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Russians vote in an election that holds little suspense

President Vladimir Putin looks set to extend his rule by six more years after he stifled dissent

Voters in Russia headed to the polls on Friday for a three-day presidential election that is all but certain to extend President Vladimir Putin’s rule.

The election takes place against the backdrop of a ruthless crackdown by Putin that has crippled independent media and prominent rights groups and given him full control of the political system. It also comes as Moscow’s war in Ukraine enters its third year.

Voters will cast their ballots Friday through Sunday at polling stations across the vast country’s 11 time zones, as well as in illegally annexed regions of Ukraine.

The first polling stations opened in Russia’s easternmost regions, Chukotka and Kamchatka, at 8 am local time.

The election holds little suspense since Putin is running for his fifth term virtually unchallenged. His political opponents are either in jail or in exile abroad, and the fiercest of them, Alexei Navalny, died in a remote Arctic penal colony recently.

The three other candidates on the ballot are low-profile politicians from token opposition parties that toe the Kremlin’s line.

Observers have little to no expectation that the election will be free and fair. Beyond the fact that voters have been presented with little choice, the possibilities for independent monitoring are very limited.

Only registered candidates or state-backed advisory bodies can assign observers to polling stations, decreasing the likelihood of independent watchdogs. With balloting over three days in nearly 100,000 polling stations in the country, any true monitoring is difficult.

Occupied regions take part in vote

Ukraine and the West have also condemned Russia for holding the vote in Ukrainian regions that Moscow’s forces have seized and occupied.

Kyiv has denounced the exercise as an illegitimate effort by Moscow to tighten control over its neighbour.

Early voting has already begun in the occupied parts of four Ukrainian regions close to the front line: Zaporizhzhia, Kherson, Donetsk and Luhansk.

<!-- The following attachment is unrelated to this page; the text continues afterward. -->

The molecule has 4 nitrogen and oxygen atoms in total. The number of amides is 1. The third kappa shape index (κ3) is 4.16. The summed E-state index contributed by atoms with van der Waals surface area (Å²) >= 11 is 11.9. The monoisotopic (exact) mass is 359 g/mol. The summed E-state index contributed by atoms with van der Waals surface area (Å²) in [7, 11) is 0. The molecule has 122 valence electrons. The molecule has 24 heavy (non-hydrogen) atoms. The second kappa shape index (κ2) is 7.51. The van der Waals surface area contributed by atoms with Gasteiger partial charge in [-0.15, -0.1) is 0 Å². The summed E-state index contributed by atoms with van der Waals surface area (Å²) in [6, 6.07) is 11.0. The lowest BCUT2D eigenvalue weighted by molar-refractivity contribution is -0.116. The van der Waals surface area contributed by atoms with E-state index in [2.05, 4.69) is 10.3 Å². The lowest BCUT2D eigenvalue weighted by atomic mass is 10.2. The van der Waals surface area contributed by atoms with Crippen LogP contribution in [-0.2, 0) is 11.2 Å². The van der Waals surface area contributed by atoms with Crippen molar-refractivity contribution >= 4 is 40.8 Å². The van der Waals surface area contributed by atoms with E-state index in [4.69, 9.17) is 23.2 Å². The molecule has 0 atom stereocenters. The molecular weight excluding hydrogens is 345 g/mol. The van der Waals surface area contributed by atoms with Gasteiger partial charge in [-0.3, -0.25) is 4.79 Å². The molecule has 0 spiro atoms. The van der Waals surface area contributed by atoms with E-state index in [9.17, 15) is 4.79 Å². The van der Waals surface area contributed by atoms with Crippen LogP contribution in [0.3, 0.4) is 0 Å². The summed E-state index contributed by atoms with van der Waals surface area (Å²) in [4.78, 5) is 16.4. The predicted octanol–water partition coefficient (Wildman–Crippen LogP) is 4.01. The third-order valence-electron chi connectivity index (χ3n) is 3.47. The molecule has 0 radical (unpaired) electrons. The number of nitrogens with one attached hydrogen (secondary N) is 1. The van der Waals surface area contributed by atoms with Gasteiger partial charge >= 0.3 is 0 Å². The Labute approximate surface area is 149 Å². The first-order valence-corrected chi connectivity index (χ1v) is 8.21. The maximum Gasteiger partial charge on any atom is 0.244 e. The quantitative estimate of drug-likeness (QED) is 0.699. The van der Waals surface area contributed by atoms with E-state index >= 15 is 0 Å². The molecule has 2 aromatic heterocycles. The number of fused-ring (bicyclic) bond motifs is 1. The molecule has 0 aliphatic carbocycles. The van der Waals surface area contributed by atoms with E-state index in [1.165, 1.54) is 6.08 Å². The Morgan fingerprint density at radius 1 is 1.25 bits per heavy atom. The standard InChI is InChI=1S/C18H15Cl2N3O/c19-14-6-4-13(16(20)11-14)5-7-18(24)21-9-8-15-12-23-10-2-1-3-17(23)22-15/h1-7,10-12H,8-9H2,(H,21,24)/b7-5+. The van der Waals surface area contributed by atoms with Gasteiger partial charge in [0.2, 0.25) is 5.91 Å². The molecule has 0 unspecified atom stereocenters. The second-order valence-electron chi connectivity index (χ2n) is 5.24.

In Crimea, which was annexed from Ukraine by Putin in 2014, polls opened on Friday.

Many Ukrainians fled these regions – or were deported by Russia – after the military operation started two years ago, and there are reports of people being forced to vote at gunpoint.

The election is taking place under highly distorted and restrictive conditions, with no international election observers in Ukraine.

The Russian government is prodding Ukrainians with billboards and posters to vote “for their President” and to “take part in the future of our country.”

While there are polling stations, Russia has also dispatched officials with ballot boxes to people’s homes, saying it is safer for them to vote on their doorsteps.

In the Donetsk region, the Ukrainian mayor of Mariupol, Vadym Boychenko, said it was “impossible to call this an election”.

There have been multiple reports of Russian-installed authorities forcing people to vote, and threatening to withhold medical care or other social benefits from those who do not.

Russia’s opposition

The opposition, meanwhile, hopes to use the vote to demonstrate their discontent with both the war and the Kremlin.

The Kremlin banned two politicians from the ballot who sought to run on an antiwar agenda and attracted genuine — albeit not overwhelming — support.

Russia’s scattered opposition has urged those unhappy with Putin or the war to show up at the polls at noon on Sunday, the final day of voting, in protest. The strategy was endorsed by Navalny not long before his death.

“We need to use election day to show that we exist and there are many of us, we are actual, living, real people and we are against Putin. … What to do next is up to you. You can vote for any candidate except Putin. You could ruin your ballot,” his widow, Yulia Navalnaya, said.

Golos, Russia’s renowned independent election observer group, said in a report this week that: “The current elections will not be able to reflect the real mood of the people. The distance between citizens and decision-making about the fate of the country has become greater than ever.”

Source: euronews

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